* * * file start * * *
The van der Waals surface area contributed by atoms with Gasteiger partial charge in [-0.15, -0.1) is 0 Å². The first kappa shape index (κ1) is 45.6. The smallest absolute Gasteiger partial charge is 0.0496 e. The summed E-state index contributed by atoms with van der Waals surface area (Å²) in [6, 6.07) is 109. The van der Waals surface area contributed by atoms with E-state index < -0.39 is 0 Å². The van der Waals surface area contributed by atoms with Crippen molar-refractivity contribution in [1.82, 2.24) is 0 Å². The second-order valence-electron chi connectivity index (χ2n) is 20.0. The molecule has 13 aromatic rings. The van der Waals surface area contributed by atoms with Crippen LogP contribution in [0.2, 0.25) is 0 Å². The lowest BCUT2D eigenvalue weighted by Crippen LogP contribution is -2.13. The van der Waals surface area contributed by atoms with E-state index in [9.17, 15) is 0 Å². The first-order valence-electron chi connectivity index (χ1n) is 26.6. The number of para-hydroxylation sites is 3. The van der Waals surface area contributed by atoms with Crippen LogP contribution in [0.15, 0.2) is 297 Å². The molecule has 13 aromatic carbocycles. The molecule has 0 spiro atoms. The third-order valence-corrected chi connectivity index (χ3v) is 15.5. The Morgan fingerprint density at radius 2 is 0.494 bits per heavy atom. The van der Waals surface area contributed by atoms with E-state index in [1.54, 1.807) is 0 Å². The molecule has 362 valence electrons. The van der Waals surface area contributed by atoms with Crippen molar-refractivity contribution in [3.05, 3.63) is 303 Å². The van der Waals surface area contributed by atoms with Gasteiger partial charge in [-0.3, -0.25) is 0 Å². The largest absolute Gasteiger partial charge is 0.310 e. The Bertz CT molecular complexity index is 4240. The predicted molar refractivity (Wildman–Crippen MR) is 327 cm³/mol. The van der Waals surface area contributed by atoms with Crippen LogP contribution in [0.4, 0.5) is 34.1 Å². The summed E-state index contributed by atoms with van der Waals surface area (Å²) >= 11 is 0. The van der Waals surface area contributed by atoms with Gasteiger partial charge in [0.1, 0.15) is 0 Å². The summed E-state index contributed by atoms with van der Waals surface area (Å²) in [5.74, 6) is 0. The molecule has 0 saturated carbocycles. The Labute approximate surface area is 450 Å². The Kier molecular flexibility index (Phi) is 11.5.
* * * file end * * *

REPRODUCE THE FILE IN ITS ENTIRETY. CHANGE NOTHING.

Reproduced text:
The van der Waals surface area contributed by atoms with Gasteiger partial charge in [-0.15, -0.1) is 0 Å². The first kappa shape index (κ1) is 45.6. The smallest absolute Gasteiger partial charge is 0.0496 e. The summed E-state index contributed by atoms with van der Waals surface area (Å²) in [6, 6.07) is 109. The van der Waals surface area contributed by atoms with E-state index < -0.39 is 0 Å². The van der Waals surface area contributed by atoms with Crippen molar-refractivity contribution in [1.82, 2.24) is 0 Å². The second-order valence-electron chi connectivity index (χ2n) is 20.0. The molecule has 13 aromatic rings. The van der Waals surface area contributed by atoms with Crippen LogP contribution in [0.2, 0.25) is 0 Å². The lowest BCUT2D eigenvalue weighted by Crippen LogP contribution is -2.13. The van der Waals surface area contributed by atoms with E-state index in [9.17, 15) is 0 Å². The first-order valence-electron chi connectivity index (χ1n) is 26.6. The number of para-hydroxylation sites is 3. The van der Waals surface area contributed by atoms with Crippen LogP contribution in [0.15, 0.2) is 297 Å². The molecule has 13 aromatic carbocycles. The molecule has 0 spiro atoms. The third-order valence-corrected chi connectivity index (χ3v) is 15.5. The Morgan fingerprint density at radius 2 is 0.494 bits per heavy atom. The van der Waals surface area contributed by atoms with E-state index in [1.54, 1.807) is 0 Å². The molecule has 362 valence electrons. The van der Waals surface area contributed by atoms with Crippen molar-refractivity contribution in [3.05, 3.63) is 303 Å². The van der Waals surface area contributed by atoms with Gasteiger partial charge in [-0.3, -0.25) is 0 Å². The largest absolute Gasteiger partial charge is 0.310 e. The Bertz CT molecular complexity index is 4240. The predicted molar refractivity (Wildman–Crippen MR) is 327 cm³/mol. The van der Waals surface area contributed by atoms with Crippen LogP contribution in [0.4, 0.5) is 34.1 Å². The summed E-state index contributed by atoms with van der Waals surface area (Å²) >= 11 is 0. The van der Waals surface area contributed by atoms with Gasteiger partial charge in [0.1, 0.15) is 0 Å². The summed E-state index contributed by atoms with van der Waals surface area (Å²) in [5.74, 6) is 0. The molecule has 0 saturated carbocycles. The Labute approximate surface area is 450 Å². The Kier molecular flexibility index (Phi) is 11.5.